for efficiency of 30% that’s 6.7/0.3 = 23 x 50m3 gas-bags – inconveniently many gas-bags.

2000m density of hydrogen 16 g/L
V = 604,000g / (16 g/L x e ) = 37.75/e m3 = 0.755/e x 50 m3 gas-bags
for efficiency of 30% that’s only 0.755/0.3 = 3 x 50 m3 gas-bags – a practical number of gas-bags.

So the advantage of depth in reducing the volume and therefore the number of gas-bags required to store a given mass and energy content of hydrogen is clear.

High-pressure electrolysis

I’m not sure if it is worth collecting the oxygen from the undersea electrolysis situation. I had in mind the option of just letting the oxygen gas bubble away.

One reason to store the oxygen would be to increase the efficiency and reduce the nitrogen oxide combustion by-products of hydrogen-fired generators. Whether that advantage is worth the cost of collecting the oxygen, I’m not sure.

Be aware that for undersea electrolysis in order to produce oxygen as the anode gas, a custom electrolyte solution will have to be used. If you try electrolysing sea water directly you get chlorine gas off at the anode, which is not so easy to dispose of and can be poisonous.

So the technique will be to separate the custom more-concentrated electrolyte solution from the sea water by a semi-permeable membrane and allow pure water to pass through it by osmosis from the relatively dilute sea water.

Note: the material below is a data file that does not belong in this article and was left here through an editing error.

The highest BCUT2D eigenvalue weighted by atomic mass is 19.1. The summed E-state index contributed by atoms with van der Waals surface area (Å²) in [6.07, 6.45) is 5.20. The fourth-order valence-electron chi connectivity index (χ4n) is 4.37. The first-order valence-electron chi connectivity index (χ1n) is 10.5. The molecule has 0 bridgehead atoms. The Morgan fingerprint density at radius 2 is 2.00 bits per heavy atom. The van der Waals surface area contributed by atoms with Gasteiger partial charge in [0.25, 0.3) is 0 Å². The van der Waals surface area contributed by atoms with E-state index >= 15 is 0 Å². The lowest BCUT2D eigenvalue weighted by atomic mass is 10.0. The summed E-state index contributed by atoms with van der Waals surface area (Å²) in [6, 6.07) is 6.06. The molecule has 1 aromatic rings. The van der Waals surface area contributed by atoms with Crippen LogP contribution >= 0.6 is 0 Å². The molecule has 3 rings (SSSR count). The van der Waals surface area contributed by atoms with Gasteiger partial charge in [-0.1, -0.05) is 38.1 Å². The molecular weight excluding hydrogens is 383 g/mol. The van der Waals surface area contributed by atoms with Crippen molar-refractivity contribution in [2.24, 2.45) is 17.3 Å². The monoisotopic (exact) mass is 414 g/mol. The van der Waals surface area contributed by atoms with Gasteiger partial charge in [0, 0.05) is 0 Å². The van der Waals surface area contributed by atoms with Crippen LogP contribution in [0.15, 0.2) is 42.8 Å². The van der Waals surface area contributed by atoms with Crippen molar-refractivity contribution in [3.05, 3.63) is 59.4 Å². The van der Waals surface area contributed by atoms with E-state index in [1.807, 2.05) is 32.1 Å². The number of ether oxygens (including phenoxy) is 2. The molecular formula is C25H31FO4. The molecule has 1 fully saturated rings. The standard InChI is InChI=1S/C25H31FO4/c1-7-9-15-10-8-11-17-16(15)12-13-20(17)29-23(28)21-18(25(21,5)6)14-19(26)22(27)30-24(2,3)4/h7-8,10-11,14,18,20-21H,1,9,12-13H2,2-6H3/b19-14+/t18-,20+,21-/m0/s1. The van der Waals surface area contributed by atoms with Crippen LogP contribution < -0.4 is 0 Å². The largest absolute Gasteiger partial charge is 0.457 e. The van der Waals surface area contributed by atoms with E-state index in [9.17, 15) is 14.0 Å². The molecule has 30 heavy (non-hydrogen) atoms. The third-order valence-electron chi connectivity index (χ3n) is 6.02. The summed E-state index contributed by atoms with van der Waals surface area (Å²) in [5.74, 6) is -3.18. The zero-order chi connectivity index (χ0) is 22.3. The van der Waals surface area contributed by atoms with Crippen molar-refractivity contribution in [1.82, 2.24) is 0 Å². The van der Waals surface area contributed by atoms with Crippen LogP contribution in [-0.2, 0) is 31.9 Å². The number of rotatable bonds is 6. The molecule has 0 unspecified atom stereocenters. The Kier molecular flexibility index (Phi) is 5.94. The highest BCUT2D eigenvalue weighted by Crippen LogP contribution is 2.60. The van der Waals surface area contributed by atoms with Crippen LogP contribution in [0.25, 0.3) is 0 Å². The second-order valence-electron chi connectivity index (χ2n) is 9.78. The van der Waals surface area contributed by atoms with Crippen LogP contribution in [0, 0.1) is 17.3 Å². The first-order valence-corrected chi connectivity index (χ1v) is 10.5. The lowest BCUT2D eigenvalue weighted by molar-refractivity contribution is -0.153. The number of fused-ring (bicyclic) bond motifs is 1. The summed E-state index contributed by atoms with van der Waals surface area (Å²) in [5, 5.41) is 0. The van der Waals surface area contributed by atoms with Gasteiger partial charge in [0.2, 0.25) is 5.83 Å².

It’s worth pointing out that whereas we might describe this process as undersea “high-pressure” electrolysis, it is only so, “high-pressure”, because of the ambient high-pressure resulting from being under water at depth.

So there’s no high-pressure-vessel containment required for the electrolyte solution – as is required for high-pressure electrolysis which operates on the surface – and so undersea, a semi-permeable membrane is all that is required to keep the electrolyte solution contained.

Where is best for off-shore solar and hydrogen?

This “Atlas of Solar Power From Photo-Voltaic Panels” shows where on land and sea the most solar energy can be generated from a PV panel. (Reference – Fig 3. Global potential map of PV energy generation (Ypy) by c-Si PV module. Note – annual energy generation potential.)

Atlas of Solar Power from Photo-Voltaic Panels

Click to view a larger image

So for example, the area of sea off the west coast of north Africa, between the Canary Islands and the Cape Verde Islands, coloured orange in the Atlas of Solar Power and scoring 1,600 – 1,800 looks like the highest scoring area for off-shore solar power which is not too far from western Europe.

Even closer to Western Europe, there are plenty of areas of sea, coloured yellow in the atlas of solar power, around Spain and in the Mediterranean and scoring not quite so high at 1,400 – 1,600, but which are closer to Western Europe and so would mean shorter and cheaper connection cables.

Deeper seas, which are better for storing hydrogen in, can be found from an atlas of the oceans, such as this one.

Atlantic Ocean

Click to view a larger image

Looking at a close-up of the map for the area of sea closest to Scotland, Britain and Western Europe –

Sea depths near Europe